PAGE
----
Sweden: The government has presented the state budget for 2021
The government is also increasing funding for defence. Increased taxes on alcohol and tobacco will partly finance it. The tax increase's exact design is not clear, wrote Aftonbladet, but a bottle of wine will be around one krone more expensive in 2023, a 75-centilitre bottle of spirits will be "a few kroner" more expensive and a beer just under 25 cents more expensive.

Will Finland receive EU sanctions for preventing distance selling of alcohol or not? MEP and Ministry in a different view
Petri Sarvamaa (Kok), MEP, who is pushing for the lifting of the distance selling ban, announced on Monday that the European Commission considers Finland's distance selling ban illegal, Helsingin Uutiset wrote. However, STM's Board Counselor Ismo Tuominen said that Finland is not in trouble with the EU due to the ban on distance selling of alcohol. "I have personally negotiated with the Commission. The Commission will not take any action against Finland," Tuominen told.

Lithuania: Members of the Seimas re-evaluated according to the reduction of alcohol and tobacco consumption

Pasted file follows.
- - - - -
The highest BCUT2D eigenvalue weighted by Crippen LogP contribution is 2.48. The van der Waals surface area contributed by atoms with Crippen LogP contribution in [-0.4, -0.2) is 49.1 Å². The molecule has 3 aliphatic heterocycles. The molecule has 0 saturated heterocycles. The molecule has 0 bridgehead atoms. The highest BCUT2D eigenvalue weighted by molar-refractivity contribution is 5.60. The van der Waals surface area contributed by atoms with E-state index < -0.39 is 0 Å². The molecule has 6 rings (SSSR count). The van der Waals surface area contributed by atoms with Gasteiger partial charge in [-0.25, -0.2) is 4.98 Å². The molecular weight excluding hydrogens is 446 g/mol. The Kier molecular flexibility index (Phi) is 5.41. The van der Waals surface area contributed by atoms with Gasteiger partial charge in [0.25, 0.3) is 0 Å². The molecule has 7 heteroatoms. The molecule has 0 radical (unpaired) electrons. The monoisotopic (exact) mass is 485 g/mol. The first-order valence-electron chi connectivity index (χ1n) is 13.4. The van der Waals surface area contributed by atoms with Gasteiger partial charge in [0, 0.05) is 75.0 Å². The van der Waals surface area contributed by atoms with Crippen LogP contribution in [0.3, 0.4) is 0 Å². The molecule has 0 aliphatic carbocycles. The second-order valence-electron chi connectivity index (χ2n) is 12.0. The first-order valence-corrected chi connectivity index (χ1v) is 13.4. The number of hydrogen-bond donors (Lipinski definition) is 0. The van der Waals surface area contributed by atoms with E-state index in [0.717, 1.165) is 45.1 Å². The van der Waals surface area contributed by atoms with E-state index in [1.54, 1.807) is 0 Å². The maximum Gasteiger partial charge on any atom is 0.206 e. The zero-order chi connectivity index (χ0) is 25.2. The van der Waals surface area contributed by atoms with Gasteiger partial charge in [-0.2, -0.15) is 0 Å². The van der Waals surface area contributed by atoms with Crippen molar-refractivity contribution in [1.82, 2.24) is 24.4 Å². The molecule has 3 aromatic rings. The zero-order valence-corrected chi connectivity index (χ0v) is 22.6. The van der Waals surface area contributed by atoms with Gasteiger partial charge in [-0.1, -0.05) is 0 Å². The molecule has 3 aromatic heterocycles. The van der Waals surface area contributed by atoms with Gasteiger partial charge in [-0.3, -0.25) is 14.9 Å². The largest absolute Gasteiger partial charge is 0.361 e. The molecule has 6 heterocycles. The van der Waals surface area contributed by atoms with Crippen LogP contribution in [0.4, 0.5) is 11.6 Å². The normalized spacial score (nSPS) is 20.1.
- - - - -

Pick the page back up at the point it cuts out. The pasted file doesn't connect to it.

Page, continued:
The National Coalition for Tobacco and Alcohol Control (NTAKK) updated the 2016-2020 evaluation of the members of the Seimas of the Republic of Lithuania, Alkas reported. The assessment was prepared based on the votes of the Seimas members on the issues of tobacco and alcohol consumption reduction policy. After evaluating the votes of 152 current and former members of the Seimas of this term, the highest score was given to the Lithuanian Peasants 'and Greens' Union Party (8.2 points out of 10 possible) and the Lithuanian Polish Election Campaign - Christian Families Union Party (7.5 points). The Lithuanian Social Democratic Labor Party (6.4), the Mixed Group of Seimas Members (4.7), the Homeland Union-Lithuanian Christian Democrat Party (4.7), the Lithuanian Social Democratic Party (4.6) and the Liberal Movement Party (1, 9).



Latvia: Collect signatures for permission to consume alcohol in public places during the Covid-19 pandemic
The public initiative portal "" was behind the initiative. People behind it explained that alcohol consumption and the keeping of open alcohol packaging are currently prohibited in public places. Still, at the same time, alcohol use is allowed in bars and cafes, where the risk of infection with Covid-19 is much higher, reported TVNET.

ICELAND: According to the budget proposal released at the end of September, excise duties on petrol, alcohol, tobacco and oil will increase by 2.5% next year.